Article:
The All-Father or Alföðr was not the supreme god in Norse mythology. Odin was the earliest common ancestor that all members of Norse society could trace their lineage back to. The veneration of Odin was most likely practiced because Norse society was comprised of consanguineal corporate groups that had strong family lineages whose continuity, standing, and control of resources extends over generations, and in which there were strong beliefs in an active spirit world.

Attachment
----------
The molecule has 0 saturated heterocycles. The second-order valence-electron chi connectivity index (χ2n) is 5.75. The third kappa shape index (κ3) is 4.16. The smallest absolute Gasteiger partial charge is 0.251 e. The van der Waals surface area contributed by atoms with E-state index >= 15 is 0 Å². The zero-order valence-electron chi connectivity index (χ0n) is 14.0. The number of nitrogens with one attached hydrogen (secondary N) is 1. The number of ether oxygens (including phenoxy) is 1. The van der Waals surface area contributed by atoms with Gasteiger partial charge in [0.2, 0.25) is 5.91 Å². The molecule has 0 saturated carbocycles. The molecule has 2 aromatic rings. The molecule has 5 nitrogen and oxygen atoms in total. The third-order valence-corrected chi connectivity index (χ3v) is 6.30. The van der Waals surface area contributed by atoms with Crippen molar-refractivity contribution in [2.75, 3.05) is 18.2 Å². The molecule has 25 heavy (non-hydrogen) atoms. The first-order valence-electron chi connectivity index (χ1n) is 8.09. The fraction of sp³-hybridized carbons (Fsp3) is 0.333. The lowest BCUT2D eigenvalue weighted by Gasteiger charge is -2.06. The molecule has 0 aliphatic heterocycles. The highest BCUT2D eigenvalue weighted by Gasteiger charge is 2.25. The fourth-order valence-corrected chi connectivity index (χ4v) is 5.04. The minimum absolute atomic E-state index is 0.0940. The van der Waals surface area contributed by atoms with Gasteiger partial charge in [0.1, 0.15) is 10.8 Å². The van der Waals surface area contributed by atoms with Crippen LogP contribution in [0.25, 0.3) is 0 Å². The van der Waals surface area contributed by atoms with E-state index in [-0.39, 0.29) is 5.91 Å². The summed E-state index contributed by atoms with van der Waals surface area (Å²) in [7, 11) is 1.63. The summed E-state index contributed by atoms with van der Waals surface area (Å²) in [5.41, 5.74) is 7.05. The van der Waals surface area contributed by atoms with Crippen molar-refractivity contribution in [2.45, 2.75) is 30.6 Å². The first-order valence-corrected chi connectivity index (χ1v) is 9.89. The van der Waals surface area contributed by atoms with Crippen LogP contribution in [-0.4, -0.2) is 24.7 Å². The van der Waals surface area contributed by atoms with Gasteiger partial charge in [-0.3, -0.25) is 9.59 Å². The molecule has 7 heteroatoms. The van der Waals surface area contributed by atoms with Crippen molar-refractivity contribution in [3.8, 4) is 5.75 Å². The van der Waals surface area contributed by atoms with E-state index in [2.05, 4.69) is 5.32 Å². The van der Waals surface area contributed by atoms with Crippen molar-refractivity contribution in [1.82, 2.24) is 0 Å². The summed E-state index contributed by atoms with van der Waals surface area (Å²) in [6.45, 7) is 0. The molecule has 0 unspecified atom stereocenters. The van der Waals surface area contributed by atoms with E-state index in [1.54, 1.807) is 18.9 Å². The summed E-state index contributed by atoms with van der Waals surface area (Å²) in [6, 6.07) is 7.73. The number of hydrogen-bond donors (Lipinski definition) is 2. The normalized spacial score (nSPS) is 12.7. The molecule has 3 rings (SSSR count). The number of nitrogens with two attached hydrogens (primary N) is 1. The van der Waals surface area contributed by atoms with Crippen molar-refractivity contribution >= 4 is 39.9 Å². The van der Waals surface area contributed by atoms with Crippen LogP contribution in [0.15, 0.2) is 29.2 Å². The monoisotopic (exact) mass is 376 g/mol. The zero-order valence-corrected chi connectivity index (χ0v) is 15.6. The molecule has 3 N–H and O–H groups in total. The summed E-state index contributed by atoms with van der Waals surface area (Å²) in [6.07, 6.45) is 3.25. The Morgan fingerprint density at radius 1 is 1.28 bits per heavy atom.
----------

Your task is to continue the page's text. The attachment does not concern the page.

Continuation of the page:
The Æsir, more generally, were ritually defined ancestors who contributed to the prosperity of their succeeding generations as sources of divine power. The Æsir were perceived as authority figures who were difficult to please. The power of the Æsir was, therefore, ambivalent: that power was as likely to punish as to reward, they offer security and comfort while also contributing to uncertainty in an equivocal cosmos.